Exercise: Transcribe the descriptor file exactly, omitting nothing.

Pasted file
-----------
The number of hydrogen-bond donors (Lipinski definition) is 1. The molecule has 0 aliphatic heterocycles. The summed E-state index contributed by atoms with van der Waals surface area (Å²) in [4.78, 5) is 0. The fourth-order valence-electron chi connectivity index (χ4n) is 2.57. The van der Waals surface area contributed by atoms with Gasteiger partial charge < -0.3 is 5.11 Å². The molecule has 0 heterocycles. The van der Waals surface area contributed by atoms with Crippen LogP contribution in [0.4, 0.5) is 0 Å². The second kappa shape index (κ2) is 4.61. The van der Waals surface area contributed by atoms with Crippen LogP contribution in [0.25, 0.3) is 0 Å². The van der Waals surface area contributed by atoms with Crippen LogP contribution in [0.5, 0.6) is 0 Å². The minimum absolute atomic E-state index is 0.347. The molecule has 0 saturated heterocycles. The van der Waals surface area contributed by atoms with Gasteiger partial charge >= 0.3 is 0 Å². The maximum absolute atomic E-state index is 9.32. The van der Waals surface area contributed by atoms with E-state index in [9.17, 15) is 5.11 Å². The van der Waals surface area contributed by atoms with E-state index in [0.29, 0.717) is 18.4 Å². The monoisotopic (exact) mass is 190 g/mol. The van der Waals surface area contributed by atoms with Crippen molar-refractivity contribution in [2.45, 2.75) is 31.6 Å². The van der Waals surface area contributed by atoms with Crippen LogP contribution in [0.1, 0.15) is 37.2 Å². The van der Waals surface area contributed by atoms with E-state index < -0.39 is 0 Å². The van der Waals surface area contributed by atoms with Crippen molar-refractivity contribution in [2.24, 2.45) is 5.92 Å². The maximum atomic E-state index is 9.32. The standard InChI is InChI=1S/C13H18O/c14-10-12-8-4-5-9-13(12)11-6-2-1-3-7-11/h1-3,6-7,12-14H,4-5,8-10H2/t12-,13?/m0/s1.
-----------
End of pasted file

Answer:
The number of hydrogen-bond donors (Lipinski definition) is 1. The molecule has 0 aliphatic heterocycles. The summed E-state index contributed by atoms with van der Waals surface area (Å²) in [4.78, 5) is 0. The fourth-order valence-electron chi connectivity index (χ4n) is 2.57. The van der Waals surface area contributed by atoms with Gasteiger partial charge < -0.3 is 5.11 Å². The molecule has 0 heterocycles. The van der Waals surface area contributed by atoms with Crippen LogP contribution in [0.4, 0.5) is 0 Å². The second kappa shape index (κ2) is 4.61. The van der Waals surface area contributed by atoms with Crippen LogP contribution in [0.25, 0.3) is 0 Å². The van der Waals surface area contributed by atoms with Crippen LogP contribution in [0.5, 0.6) is 0 Å². The minimum absolute atomic E-state index is 0.347. The molecule has 0 saturated heterocycles. The van der Waals surface area contributed by atoms with Gasteiger partial charge >= 0.3 is 0 Å². The maximum absolute atomic E-state index is 9.32. The van der Waals surface area contributed by atoms with E-state index in [9.17, 15) is 5.11 Å². The van der Waals surface area contributed by atoms with E-state index in [0.29, 0.717) is 18.4 Å². The monoisotopic (exact) mass is 190 g/mol. The van der Waals surface area contributed by atoms with Crippen molar-refractivity contribution in [2.45, 2.75) is 31.6 Å². The van der Waals surface area contributed by atoms with Crippen LogP contribution in [0.1, 0.15) is 37.2 Å². The van der Waals surface area contributed by atoms with E-state index < -0.39 is 0 Å². The van der Waals surface area contributed by atoms with Crippen molar-refractivity contribution in [2.24, 2.45) is 5.92 Å². The maximum atomic E-state index is 9.32. The standard InChI is InChI=1S/C13H18O/c14-10-12-8-4-5-9-13(12)11-6-2-1-3-7-11/h1-3,6-7,12-14H,4-5,8-10H2/t12-,13?/m0/s1.